Photo: The Fens Waterways Link route to Spalding is from the River Glen (foreground) right into the River Welland (middle distance) by Graham Horn
The Fens Waterways Link is 150 miles (241.4km) long, has artificial drainage channels and rivers and is controlled by the EA and others.
The re-opening of Black Sluice, and re-opening South Forty Foot Drain in 2009, is the first stage of the Fens Waterways Link, which is intended to be the biggest waterway enhancement project in Europe and would open up 150 miles of waterway, comprising 50 miles of new waterway and increased access to an existing 100 miles of poorly visited waterways. The Link would connect the cathedral cities of Lincoln, Peterborough and Ely, with the market towns of Boston, Spalding, Crowland and Ramsey and, in association with other waterway regeneration schemes, create a new circular waterway for recreation, tourism and the environment through the Fens.
South Forty Foot or Black Sluice Drain & Navigation was quietly closed in the 1960s without any navigation interests appearing to be aware. The waterway extends from the tidal Witham at Boston, where a pumping station has been built alongside the entrance lock, which would need to be repaired, to near Guthram Gowt. A new lock and road crossing for the A151 here would provide a navigable link to the rivers Glen and Welland. The other major work to restore navigation would be the construction of a lock to bypass Black Hole Drove pumping station (19½ miles from Boston), which has been built across the Drain. Following promotion of the restoration of this waterway by East Anglian Waterways Association, Fens Tourism (a consortium of local authorities) undertook a feasibility study of the route. This report was encouraging and EA adopted the project as ‘The Fens Waterways Link’, which it launched in 2004 with support from local authorities, EAWA and IWA.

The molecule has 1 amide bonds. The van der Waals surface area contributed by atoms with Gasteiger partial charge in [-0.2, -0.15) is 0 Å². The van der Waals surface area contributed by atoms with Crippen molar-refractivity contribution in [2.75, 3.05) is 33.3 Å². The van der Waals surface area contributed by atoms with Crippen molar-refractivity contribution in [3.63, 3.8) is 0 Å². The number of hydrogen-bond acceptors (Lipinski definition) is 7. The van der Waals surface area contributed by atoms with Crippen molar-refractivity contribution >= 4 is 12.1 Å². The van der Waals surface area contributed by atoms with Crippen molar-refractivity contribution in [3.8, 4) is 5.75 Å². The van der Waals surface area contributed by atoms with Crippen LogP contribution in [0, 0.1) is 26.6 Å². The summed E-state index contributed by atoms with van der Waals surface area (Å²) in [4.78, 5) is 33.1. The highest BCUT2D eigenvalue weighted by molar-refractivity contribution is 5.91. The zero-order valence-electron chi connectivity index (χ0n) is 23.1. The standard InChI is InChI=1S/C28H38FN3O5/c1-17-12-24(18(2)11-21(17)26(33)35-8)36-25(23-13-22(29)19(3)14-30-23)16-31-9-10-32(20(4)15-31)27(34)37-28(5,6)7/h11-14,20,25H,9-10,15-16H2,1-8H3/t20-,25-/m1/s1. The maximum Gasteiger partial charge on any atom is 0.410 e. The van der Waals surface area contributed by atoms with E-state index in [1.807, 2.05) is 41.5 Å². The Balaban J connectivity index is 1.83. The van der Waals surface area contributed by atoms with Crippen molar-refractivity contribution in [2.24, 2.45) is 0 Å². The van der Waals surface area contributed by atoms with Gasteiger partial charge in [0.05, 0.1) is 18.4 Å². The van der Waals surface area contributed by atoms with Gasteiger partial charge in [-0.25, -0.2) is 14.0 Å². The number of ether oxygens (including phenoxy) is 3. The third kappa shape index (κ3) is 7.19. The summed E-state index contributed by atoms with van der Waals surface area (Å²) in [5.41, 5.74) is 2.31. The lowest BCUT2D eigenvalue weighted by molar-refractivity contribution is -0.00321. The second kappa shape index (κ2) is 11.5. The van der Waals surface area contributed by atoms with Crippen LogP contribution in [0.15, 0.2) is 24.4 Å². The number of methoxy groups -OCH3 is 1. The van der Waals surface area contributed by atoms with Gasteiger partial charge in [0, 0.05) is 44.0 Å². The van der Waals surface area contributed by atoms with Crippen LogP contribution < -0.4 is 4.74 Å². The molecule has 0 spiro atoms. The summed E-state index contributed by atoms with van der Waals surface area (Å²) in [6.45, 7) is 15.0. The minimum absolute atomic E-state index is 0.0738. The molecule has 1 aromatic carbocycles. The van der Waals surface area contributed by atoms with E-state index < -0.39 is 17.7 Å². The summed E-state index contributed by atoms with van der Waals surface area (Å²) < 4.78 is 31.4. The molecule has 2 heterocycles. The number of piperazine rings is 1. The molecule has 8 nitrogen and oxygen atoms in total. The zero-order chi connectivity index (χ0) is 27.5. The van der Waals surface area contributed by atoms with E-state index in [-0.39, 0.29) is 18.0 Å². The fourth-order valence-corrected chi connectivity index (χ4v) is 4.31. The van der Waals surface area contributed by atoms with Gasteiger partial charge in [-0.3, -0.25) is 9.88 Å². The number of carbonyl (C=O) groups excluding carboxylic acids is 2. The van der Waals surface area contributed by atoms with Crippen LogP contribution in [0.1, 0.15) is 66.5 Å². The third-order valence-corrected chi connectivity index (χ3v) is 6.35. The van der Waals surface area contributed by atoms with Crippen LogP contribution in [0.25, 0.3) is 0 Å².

The Link envisages (a) connecting the Witham to the South Forty Foot Drain at Boston, (b) restoring the South Forty Foot, (c) linking the South Forty Foot to the river Glen at Guthram Gowt, (d) improving the Glen downstream to the Welland at Surfleet Seas End, (e) creating a new non-tidal navigation from Surfleet Seas End upstream to Spalding, (f) improving the Welland from Spalding up to Crowland, (g) creating a new waterway from Crowland across to the Nene at Padholme Pumping Station, (h) improving the route through the Middle Level to Salters Lode on the Great Ouse, (i) improving the alternative Middle Level route via the Forty Foot River to Welches Dam lock, (j) creating a new navigation, using the Old Bedford and New Bedford rivers southwards from Welches Dam to the Great Ouse at Earith, (k) creating a landmark structure at Denver, involving flights of locks and an aqueduct over the New Bedford River, to eliminate the current tidal crossing, and (l) creating a new direct waterway link from Chatteris to Earith.
EAWA is also promoting restoration of Bourne Eau (to connect Bourne to the Glen), the Stamford Canal (a canalised extension of the Welland into Stamford) and Clay Dike, (which connects the Sleaford Navigation to South Forty Foot Drain, via the former Maryland Lock.